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The issue of speed humps has split the community
The issue of speed humps has split the community

ROAD humps could be installed at a Glenrothes housing development, despite 33 objections being lodged against the move, reports MIKE DELANEY.

Councillors were being asked to give the go-ahead to the move for Charleston.

According the the council’s traffic management official, Ian B. Smith, the proposal had split the community - and even individual families.

Councillors previously delayed a decision pending a more detailed report on the population breakdown and vehicle speeds.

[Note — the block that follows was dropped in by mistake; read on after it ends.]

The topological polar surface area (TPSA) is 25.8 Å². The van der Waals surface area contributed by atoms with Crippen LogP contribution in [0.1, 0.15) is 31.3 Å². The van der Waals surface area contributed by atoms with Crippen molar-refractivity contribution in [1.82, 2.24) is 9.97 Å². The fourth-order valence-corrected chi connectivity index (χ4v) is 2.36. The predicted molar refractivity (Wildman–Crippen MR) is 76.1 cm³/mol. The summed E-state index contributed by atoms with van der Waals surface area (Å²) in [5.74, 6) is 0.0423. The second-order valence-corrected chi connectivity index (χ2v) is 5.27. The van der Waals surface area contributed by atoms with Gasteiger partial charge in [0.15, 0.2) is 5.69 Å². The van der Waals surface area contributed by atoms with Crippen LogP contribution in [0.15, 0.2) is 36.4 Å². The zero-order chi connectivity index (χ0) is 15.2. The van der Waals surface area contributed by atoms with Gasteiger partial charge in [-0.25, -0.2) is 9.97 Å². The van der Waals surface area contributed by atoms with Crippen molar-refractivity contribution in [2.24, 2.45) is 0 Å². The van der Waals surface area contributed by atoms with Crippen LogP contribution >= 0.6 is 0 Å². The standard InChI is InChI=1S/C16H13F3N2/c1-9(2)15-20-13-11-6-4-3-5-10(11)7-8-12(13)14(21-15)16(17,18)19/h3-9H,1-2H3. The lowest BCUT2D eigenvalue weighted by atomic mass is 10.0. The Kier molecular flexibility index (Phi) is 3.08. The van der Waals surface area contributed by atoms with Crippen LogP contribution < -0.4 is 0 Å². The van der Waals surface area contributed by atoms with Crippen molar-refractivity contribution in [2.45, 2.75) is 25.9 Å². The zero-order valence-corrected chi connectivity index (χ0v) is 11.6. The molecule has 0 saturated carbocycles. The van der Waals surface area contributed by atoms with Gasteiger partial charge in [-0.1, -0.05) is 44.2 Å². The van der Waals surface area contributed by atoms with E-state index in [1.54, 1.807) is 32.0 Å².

A speed survey on Charleston Drive, one of the three streets in the area surveyed, revealed that a mean speed of 24mph, but a top one of 50, while the comparable figures for Greystone Park and Kinloch Drive were 25 and 40 and 20 and 31 respectively.

It was also estimated that there were 361 adults on the estate and 110 children.

It has been suggested by officials in the past that humps are statistically proven to reduce deaths amongst youngesters.

In the report, Mr Smith, says: “The 33 objections represented 41 individuals.

“This is 11 per cent of the adult and nine per cent of the overall population of Charleston.

“The traffic-calming measures are required to allow the provision of the 20mph zone.

“The recommendation to over-rule the objections will allow the provision of the zone.

“The proposed traffic restrictions are being promoted in the interest of road safety.”

He adds that the cost of the project will total £10,000, £6,500 for a raised crossing point and the rest for the humps.

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